I need your help - Making a definitive cutting tool safety article.

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I was looking for a knife safety article to link to from my web site.

I have been rather surprised to not find anything suitable and have decided to create one.

Given the importance of this topic I would like your help.

I think such rules should be short but comprehensive. Not too much for a beginner to remember.

They should not need visual examples. This makes them capable of being read out to a group without visual aids.

Of course they should be simple to understand.

In the second post are the rules I have come up with so far, they are nowhere near perfect yet but that is where I hope you can help.

If you think there is something that needs adding or rewording please post your suggestion below.

I can then edit or add items in this second post until hopefully we can create a definitive cutting tool safety rules.

We can then, with Tony's approval make these rules a "sticky" on this site for future reference.


General Outdoor Cutting Tool Safety.

Before using any cutting tool make sure you know where your first aid kit is and how to use it.

Wear appropriate clothing for the work you are doing. Stout boots and no loose dangling clothing is a good start.

Inspect the tool for damage or loose parts. Do not use a damaged or loose tool without repairing it properly first.

Use cutting tools in a well lit area. Avoid using cutting tools after dark or after drinking alcohol, plan to do all chopping of firewood in daylight.

If you drop your cutting tool, let it fall – do not attempt to catch it.

Do not fool around, run or move through rough ground with an exposed cutting tool.

Never throw a cutting tool to anyone. When passing an open or exposed cutting tool to another person, hold it by the back of the blade with the cutting edge away from your hand. Place the handle of the tool in the other person’s hand. Make sure they have a firm hold before you release your grip.

When putting a cutting tool down, make sure the blade is in a safe position if you or any other person were to accidentally fall upon it.

If you are going to leave the tool, put it in a sheath, fit a blade cover or fold it up safely. Never assume other people know it is there.

If there are any children or non responsible people around do not leave a cutting tool where it can be easily picked up.

Do not dig cutting tools into the ground or leave them stuck into wood.

Do not throw a cutting tool into trees or the ground.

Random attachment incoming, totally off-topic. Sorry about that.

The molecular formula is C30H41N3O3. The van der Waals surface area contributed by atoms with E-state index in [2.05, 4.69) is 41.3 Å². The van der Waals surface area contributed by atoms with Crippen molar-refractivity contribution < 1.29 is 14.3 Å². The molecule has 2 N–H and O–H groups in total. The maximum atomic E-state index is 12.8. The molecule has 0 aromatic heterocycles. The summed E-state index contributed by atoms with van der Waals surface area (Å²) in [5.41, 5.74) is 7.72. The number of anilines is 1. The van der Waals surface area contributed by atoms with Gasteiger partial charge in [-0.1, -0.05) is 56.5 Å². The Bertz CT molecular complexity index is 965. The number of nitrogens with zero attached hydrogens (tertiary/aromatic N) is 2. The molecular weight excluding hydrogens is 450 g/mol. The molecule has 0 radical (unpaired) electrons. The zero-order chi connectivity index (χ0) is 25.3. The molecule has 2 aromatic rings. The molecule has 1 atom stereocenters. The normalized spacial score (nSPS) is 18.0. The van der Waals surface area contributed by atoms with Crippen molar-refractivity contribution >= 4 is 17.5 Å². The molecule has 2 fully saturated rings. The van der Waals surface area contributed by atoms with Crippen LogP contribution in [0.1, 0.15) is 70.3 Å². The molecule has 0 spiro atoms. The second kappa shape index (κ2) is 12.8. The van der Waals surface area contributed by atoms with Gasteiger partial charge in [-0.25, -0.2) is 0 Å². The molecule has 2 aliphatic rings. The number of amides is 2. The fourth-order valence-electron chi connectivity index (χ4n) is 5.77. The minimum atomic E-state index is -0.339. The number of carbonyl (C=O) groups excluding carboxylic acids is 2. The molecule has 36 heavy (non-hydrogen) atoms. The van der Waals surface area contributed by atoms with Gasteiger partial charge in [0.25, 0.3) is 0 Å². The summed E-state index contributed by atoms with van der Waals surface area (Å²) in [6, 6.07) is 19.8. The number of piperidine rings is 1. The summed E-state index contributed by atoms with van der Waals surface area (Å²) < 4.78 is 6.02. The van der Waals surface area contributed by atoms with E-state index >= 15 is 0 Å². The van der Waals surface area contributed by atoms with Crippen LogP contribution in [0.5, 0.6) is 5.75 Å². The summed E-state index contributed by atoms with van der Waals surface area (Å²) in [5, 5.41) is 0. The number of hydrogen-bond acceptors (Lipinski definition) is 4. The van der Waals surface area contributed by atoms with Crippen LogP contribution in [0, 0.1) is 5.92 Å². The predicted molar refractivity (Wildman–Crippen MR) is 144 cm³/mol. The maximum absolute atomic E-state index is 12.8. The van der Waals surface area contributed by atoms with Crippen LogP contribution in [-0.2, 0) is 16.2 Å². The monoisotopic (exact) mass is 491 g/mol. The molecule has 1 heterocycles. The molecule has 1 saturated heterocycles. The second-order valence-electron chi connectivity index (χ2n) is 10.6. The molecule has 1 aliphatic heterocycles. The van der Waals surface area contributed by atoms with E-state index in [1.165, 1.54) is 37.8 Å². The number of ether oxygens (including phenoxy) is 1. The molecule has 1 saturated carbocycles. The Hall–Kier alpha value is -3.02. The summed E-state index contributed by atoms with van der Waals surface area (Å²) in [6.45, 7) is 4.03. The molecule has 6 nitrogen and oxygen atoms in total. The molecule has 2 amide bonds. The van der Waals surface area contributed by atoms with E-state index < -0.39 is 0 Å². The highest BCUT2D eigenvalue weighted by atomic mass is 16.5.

Use a cutting tool in the correct way and always use the correct tool for the job.

Keep your cutting tools clean and if they are not Stainless steel keep them oiled and free from rust.

A sharp tool is often considered to be a safer tool because less force needs to be applied to cut with. However a sharp tool can also cause a deeper injury if it slips or is misused.

Learn how to sharpen your tools correctly and safely.

Knife Safety

Only unfold your knife or remove it from its scabbard when you are going to use it. When you have completed your task, put it back in its scabbard or fold it up keeping your fingers away from the folding blade path as you do so.

Hold the handle firmly, keeping your fingers away from the cutting edge of the blade. If it is a folding knife, always be aware of the folding blade path even if the blade is supposed to lock open. Such locks have been known to fail.

Always try to cut away from your body, face and hands. Before making a cut look at the direction the blade can move in when the cut is completed or if the blade slips. Make sure your fingers, or any other parts of your body, are not in that path.

Even if you are only cutting part way into something, always consider what will happen if the blade slips all the way through what you are cutting. Do not rest the item on part of your body.

Axe Safety

When using an axe or other chopping tool, check your working area by slowly turning around with the tool in your outstretched hand to make sure there is nothing inside your work area that can be harmed or cause your swing to be deflected. Repeat this check over your head and in the follow through area as well. Your safety area should be twice this radius to allow for flying chips etc. If possible cordon off this area.

Use a wooden block at about thigh height under the item you are chopping, this makes the axe more effective and safer. If the block is smaller kneel down to adjust your height.

Make sure your body is not in the path of the axe or in any place the axe could be deflected towards.

Hold the axe firmly so that it cannot slip or bounce out of your hand while chopping.

If you are splitting or chopping something that requires holding in place, make sure your hands, feet or other body parts are well away from the cutting area. If necessary use a small stick to hold the item instead of your hand.

Pay careful attention to the position of the item being chopped and the impact point. Will hitting the item cause it to pivot like a see saw? This is a common cause of injury.

Saw Safety

Make sure the item being cut is held firmly so that it cannot move down, forward or back.

Make sure your body is not in the path of the saw blade.

Position the item being cut so that the cut will tend to open up rather than close on the blade causing it to bind. Lubricating the blade with wax or oil will help prevent this.

Work out how and where the cut item will fall. Do not cut anything that could fall on you or others. Always remember that a branch or tree under tension is like a spring ready to snap free. Think how dangerous a spring trap is.